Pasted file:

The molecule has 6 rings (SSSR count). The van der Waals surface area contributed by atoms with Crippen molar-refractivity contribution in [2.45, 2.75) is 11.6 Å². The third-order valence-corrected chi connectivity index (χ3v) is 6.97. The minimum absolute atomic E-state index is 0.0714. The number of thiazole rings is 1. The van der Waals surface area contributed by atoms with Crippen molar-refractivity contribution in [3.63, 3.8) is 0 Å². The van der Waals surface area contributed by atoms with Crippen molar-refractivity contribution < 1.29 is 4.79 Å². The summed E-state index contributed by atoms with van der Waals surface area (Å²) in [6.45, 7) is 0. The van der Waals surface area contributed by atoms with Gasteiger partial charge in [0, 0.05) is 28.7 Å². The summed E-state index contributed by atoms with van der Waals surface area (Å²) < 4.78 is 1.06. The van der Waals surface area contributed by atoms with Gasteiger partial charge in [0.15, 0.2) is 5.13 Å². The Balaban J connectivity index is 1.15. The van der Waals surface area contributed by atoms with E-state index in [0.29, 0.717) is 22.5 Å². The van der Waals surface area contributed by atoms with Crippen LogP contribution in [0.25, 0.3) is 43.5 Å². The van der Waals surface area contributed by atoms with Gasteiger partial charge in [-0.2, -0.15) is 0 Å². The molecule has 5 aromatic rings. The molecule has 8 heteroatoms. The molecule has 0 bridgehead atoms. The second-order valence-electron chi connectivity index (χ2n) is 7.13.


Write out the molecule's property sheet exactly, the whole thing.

The molecule has 6 rings (SSSR count). The van der Waals surface area contributed by atoms with Crippen molar-refractivity contribution in [2.45, 2.75) is 11.6 Å². The third-order valence-corrected chi connectivity index (χ3v) is 6.97. The minimum absolute atomic E-state index is 0.0714. The number of thiazole rings is 1. The van der Waals surface area contributed by atoms with Crippen molar-refractivity contribution in [3.63, 3.8) is 0 Å². The van der Waals surface area contributed by atoms with Crippen molar-refractivity contribution < 1.29 is 4.79 Å². The summed E-state index contributed by atoms with van der Waals surface area (Å²) in [6.45, 7) is 0. The van der Waals surface area contributed by atoms with Gasteiger partial charge in [0, 0.05) is 28.7 Å². The summed E-state index contributed by atoms with van der Waals surface area (Å²) < 4.78 is 1.06. The van der Waals surface area contributed by atoms with Gasteiger partial charge in [0.15, 0.2) is 5.13 Å². The Balaban J connectivity index is 1.15. The van der Waals surface area contributed by atoms with E-state index in [0.29, 0.717) is 22.5 Å². The van der Waals surface area contributed by atoms with Crippen LogP contribution in [0.25, 0.3) is 43.5 Å². The van der Waals surface area contributed by atoms with Gasteiger partial charge in [-0.2, -0.15) is 0 Å². The molecule has 5 aromatic rings. The molecule has 8 heteroatoms. The molecule has 0 bridgehead atoms. The second-order valence-electron chi connectivity index (χ2n) is 7.13.